Explained: Financial Complaints Authority and how it can help you

Australia’s financial dispute resolution scheme has reached a major milestone – five years in operation.

In that time, consumers have taken more than 400,000 disputes to the Australian Financial Complaints Authority (AFCA) in that time, securing a total of $1.2 billion in compensation and refunds.

Since starting operations in November 2018, AFCA has worked with more than 16,500 victims of scams, more than 7500 people affected by natural disasters and more than 30,000 people experiencing financial difficulty.

It registered more than 17,000 COVID-related complaints during the pandemic, helping to resolve disputes involving financial products such as travel insurance and superannuation.

In addition, AFCA’s systemic issues work – where it identifies wider issues than a single complaint – resulted in 4.9 million people receiving more than $340 million in compensation.

David Locke, AFCA CEO and chief ombudsman, says his team is motivated by the very real people behind the complaints.

“We have dealt with hundreds of thousands of cases over the past five years, but we are fully aware that behind every complaint is an individual, a family or small business,” he says.

“We know how stressful a financial dispute can be, and how critical it is to help consumers and firms resolve their differences.

What kind of complaints does AFCA handle?

AFCA considers complaints that previously would have been handled by either the Financial Ombudsman Service, the Credit and Investments Ombudsman or the Superannuation Complaints Tribunal.

The range of complaints that can be resolved by AFCA include credit, loans, insurance, banking deposits, payments, investments, financial advice and superannuation.

AFCA’s role is to assist consumers to reach agreements with financial firms about how to resolve their complaints. They are impartial and independent.

They do not act for either party to advocate their position. If a complaint does not resolve between the parties, then it will decide an appropriate outcome.

Decisions AFCA makes can be binding on the financial firm involved in a complaint.

AFCA can award compensation for losses suffered because of a financial firm’s error or inappropriate conduct.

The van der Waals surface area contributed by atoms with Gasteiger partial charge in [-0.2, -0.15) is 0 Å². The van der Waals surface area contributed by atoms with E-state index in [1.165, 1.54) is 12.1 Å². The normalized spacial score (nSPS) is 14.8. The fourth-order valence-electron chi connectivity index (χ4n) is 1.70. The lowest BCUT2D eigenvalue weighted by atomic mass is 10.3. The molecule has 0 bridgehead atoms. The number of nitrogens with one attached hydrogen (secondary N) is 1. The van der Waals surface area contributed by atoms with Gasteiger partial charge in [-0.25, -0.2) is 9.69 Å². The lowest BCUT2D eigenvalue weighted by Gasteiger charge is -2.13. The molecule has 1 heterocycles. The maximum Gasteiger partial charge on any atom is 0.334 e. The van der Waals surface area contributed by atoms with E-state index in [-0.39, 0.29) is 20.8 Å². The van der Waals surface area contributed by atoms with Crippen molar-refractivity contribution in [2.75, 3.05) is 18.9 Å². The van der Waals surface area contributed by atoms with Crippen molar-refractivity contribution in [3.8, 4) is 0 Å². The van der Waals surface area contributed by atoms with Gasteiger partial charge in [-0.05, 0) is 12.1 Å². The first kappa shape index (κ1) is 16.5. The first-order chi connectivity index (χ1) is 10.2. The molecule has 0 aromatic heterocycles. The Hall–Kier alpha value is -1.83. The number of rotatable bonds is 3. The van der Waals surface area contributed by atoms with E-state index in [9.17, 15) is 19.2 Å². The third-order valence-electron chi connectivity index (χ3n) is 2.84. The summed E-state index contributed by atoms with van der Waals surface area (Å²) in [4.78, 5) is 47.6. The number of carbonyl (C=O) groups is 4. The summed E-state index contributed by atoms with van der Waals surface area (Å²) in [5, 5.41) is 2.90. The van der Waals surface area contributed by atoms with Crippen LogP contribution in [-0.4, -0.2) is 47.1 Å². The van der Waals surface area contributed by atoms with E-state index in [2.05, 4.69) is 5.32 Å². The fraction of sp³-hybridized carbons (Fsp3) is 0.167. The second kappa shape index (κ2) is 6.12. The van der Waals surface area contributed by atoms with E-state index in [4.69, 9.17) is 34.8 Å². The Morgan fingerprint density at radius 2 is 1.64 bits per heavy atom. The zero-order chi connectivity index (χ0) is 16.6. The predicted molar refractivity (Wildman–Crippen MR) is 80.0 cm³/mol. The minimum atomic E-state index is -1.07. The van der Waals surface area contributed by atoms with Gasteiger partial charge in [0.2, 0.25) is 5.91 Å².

There are other remedies AFCA can also provide for superannuation complaints, although it does not award compensation to punish financial firms or impose fines.

AFCA is not a government department or agency and is not a regulator of the financial services industry.

How AFCA resolves complaints

AFCA has two informal methods available to it to help resolve complaints – negotiation or conciliation. If these informal methods of resolving a complaint don’t work, then it can proceed on to a formal method for trying to resolve the complaints.


Often AFCA will work to resolve a complaint with the parties by helping them negotiate a settlement.

This may involve exchanging settlement offers and discussing them with each party.

To assist negotiations, AFCA may provide guidance about the type of outcome that might occur if a settlement is not negotiated and the complaint proceeds to determination.


Sometimes AFCA will hold a telephone conciliation conference with both parties. This is conducted informally. It provides the parties with a chance to hear the other’s perspective in a conversation facilitated by independent arbiter.

During a conciliation AFCA will normally provide the parties with guidance on the issues raised in the complaint and what outcome might be provided if the complaint proceeds to determination.

If negotiations or a conciliation conference do not achieve an agreed settlement, AFCA will decide the complaint.

Formal methods

If informal methods to resolve a complaint don’t work, or there is a reason to progress the matter without conducting any negotiations or conciliation with the parties, AFCA will make a decision on the merits of the complaint (also referred to as a determination).

Often, AFCA will provide the parties with a preliminary assessment before making a binding decision.

A preliminary assessment includes:

  • an overview of the facts of the complaint
  • the issues raised in the complaint and AFCA’s preliminary assessment of those issues
  • how AFCA thinks the complaint should be resolved and why.

AFCA will give the parties seven days (for fast-track complaints) or 30 days (for other complaints) to explain whether they are willing to settle a complaint based on the preliminary assessment provided or, alternatively, whether they want the complaint to proceed to a determination.


A determination is the final stage in the complaint resolution process.

A determination will be made in writing and will outline the reasons for the decision.

Any remedy that AFCA awards, whether it be monetary compensation or some other remedy, will also be included. The financial firm is required to comply with the decision.

The determination will set out:

  • the relevant factual information available at the time of making the determination
  • the relevant issues arising in the complaint and analysis of those issues
  • a decision as to how the complaint should be resolved and why, including a particular remedy (if any) to be provided to the complainant.

For non-superannuation complaints, if you choose not to accept AFCA’s determination, you have a right to pursue your claim against the financial firm through the courts. 

Have you ever made a financial services complaint? How did you find the process? Let us know in the comments section below.

Also read: Binding financial agreements

Ben Hocking
Ben Hocking
Ben Hocking is a skilled writer and editor with interests and expertise in politics, government, Centrelink, finance, health, retirement income, superannuation, Wordle and sports.
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